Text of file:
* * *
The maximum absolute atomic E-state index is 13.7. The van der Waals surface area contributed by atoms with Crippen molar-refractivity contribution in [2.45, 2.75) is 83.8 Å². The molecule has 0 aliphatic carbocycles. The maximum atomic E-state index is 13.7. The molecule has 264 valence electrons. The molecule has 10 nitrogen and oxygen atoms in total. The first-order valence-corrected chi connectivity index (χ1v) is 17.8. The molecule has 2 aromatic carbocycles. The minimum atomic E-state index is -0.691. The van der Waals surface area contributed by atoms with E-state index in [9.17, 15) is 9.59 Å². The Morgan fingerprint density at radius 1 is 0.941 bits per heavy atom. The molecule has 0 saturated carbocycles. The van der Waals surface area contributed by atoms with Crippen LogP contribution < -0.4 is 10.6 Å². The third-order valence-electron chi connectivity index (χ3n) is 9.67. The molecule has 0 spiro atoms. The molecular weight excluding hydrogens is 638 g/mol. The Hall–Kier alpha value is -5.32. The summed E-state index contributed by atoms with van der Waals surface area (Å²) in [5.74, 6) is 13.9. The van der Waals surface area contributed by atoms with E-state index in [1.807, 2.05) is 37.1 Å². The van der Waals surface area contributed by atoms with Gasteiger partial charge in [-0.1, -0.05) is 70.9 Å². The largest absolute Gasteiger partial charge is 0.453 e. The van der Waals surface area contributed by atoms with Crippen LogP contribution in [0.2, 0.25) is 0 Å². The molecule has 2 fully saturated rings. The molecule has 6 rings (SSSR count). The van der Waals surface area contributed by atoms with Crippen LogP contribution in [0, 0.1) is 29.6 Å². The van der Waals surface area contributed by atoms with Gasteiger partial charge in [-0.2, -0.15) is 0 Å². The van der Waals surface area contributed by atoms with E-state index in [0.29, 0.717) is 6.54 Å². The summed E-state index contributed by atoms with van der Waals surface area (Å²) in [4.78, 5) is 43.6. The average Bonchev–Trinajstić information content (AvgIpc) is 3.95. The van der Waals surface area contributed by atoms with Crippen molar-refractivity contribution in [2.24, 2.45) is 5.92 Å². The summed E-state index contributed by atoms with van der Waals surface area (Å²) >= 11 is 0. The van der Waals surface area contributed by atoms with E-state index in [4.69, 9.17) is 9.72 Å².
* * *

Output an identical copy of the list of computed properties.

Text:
The maximum absolute atomic E-state index is 13.7. The van der Waals surface area contributed by atoms with Crippen molar-refractivity contribution in [2.45, 2.75) is 83.8 Å². The molecule has 0 aliphatic carbocycles. The maximum atomic E-state index is 13.7. The molecule has 264 valence electrons. The molecule has 10 nitrogen and oxygen atoms in total. The first-order valence-corrected chi connectivity index (χ1v) is 17.8. The molecule has 2 aromatic carbocycles. The minimum atomic E-state index is -0.691. The van der Waals surface area contributed by atoms with E-state index in [9.17, 15) is 9.59 Å². The Morgan fingerprint density at radius 1 is 0.941 bits per heavy atom. The molecule has 0 saturated carbocycles. The van der Waals surface area contributed by atoms with Crippen LogP contribution < -0.4 is 10.6 Å². The third-order valence-electron chi connectivity index (χ3n) is 9.67. The molecule has 0 spiro atoms. The molecular weight excluding hydrogens is 638 g/mol. The Hall–Kier alpha value is -5.32. The summed E-state index contributed by atoms with van der Waals surface area (Å²) in [5.74, 6) is 13.9. The van der Waals surface area contributed by atoms with E-state index in [1.807, 2.05) is 37.1 Å². The van der Waals surface area contributed by atoms with Gasteiger partial charge in [-0.1, -0.05) is 70.9 Å². The largest absolute Gasteiger partial charge is 0.453 e. The van der Waals surface area contributed by atoms with Crippen LogP contribution in [0.2, 0.25) is 0 Å². The molecule has 2 fully saturated rings. The molecule has 6 rings (SSSR count). The van der Waals surface area contributed by atoms with Crippen LogP contribution in [0, 0.1) is 29.6 Å². The van der Waals surface area contributed by atoms with Gasteiger partial charge in [-0.2, -0.15) is 0 Å². The van der Waals surface area contributed by atoms with E-state index in [0.29, 0.717) is 6.54 Å². The summed E-state index contributed by atoms with van der Waals surface area (Å²) in [4.78, 5) is 43.6. The average Bonchev–Trinajstić information content (AvgIpc) is 3.95. The van der Waals surface area contributed by atoms with Crippen molar-refractivity contribution in [2.24, 2.45) is 5.92 Å². The summed E-state index contributed by atoms with van der Waals surface area (Å²) >= 11 is 0. The van der Waals surface area contributed by atoms with E-state index in [4.69, 9.17) is 9.72 Å².